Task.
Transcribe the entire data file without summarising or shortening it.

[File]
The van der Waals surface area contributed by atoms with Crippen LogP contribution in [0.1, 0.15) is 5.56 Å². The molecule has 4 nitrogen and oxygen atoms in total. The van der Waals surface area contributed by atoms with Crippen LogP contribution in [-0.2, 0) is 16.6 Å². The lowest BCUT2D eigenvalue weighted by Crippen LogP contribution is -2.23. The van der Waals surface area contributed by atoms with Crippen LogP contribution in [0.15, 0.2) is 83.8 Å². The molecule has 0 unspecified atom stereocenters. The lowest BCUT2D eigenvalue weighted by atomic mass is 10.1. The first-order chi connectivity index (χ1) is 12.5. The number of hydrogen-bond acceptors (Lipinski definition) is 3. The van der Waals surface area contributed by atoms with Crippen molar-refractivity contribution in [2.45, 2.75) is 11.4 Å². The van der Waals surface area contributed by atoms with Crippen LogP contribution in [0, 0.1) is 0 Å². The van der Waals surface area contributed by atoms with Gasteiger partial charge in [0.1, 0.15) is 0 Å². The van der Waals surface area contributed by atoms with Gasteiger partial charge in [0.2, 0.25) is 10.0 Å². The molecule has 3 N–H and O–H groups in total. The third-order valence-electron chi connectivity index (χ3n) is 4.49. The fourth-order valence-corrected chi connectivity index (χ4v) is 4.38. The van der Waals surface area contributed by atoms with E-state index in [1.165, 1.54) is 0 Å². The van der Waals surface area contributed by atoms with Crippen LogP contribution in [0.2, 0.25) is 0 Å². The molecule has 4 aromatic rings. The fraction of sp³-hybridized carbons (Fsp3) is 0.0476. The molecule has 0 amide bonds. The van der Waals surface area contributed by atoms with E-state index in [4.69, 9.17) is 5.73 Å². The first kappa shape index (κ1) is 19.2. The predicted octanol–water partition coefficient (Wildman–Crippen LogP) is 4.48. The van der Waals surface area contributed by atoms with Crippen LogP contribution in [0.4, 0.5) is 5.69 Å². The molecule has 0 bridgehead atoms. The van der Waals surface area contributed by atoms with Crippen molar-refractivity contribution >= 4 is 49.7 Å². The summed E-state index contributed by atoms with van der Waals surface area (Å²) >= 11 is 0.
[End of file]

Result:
The van der Waals surface area contributed by atoms with Crippen LogP contribution in [0.1, 0.15) is 5.56 Å². The molecule has 4 nitrogen and oxygen atoms in total. The van der Waals surface area contributed by atoms with Crippen LogP contribution in [-0.2, 0) is 16.6 Å². The lowest BCUT2D eigenvalue weighted by Crippen LogP contribution is -2.23. The van der Waals surface area contributed by atoms with Crippen LogP contribution in [0.15, 0.2) is 83.8 Å². The molecule has 0 unspecified atom stereocenters. The lowest BCUT2D eigenvalue weighted by atomic mass is 10.1. The first-order chi connectivity index (χ1) is 12.5. The number of hydrogen-bond acceptors (Lipinski definition) is 3. The van der Waals surface area contributed by atoms with Crippen molar-refractivity contribution in [2.45, 2.75) is 11.4 Å². The van der Waals surface area contributed by atoms with Crippen LogP contribution in [0, 0.1) is 0 Å². The van der Waals surface area contributed by atoms with Gasteiger partial charge in [0.1, 0.15) is 0 Å². The van der Waals surface area contributed by atoms with Gasteiger partial charge in [0.2, 0.25) is 10.0 Å². The molecule has 3 N–H and O–H groups in total. The third-order valence-electron chi connectivity index (χ3n) is 4.49. The fourth-order valence-corrected chi connectivity index (χ4v) is 4.38. The van der Waals surface area contributed by atoms with E-state index in [1.165, 1.54) is 0 Å². The van der Waals surface area contributed by atoms with Crippen LogP contribution in [0.2, 0.25) is 0 Å². The molecule has 4 aromatic rings. The fraction of sp³-hybridized carbons (Fsp3) is 0.0476. The molecule has 0 amide bonds. The van der Waals surface area contributed by atoms with E-state index in [4.69, 9.17) is 5.73 Å². The first kappa shape index (κ1) is 19.2. The predicted octanol–water partition coefficient (Wildman–Crippen LogP) is 4.48. The van der Waals surface area contributed by atoms with Crippen LogP contribution in [0.4, 0.5) is 5.69 Å². The molecule has 0 bridgehead atoms. The van der Waals surface area contributed by atoms with Crippen molar-refractivity contribution >= 4 is 49.7 Å². The summed E-state index contributed by atoms with van der Waals surface area (Å²) >= 11 is 0.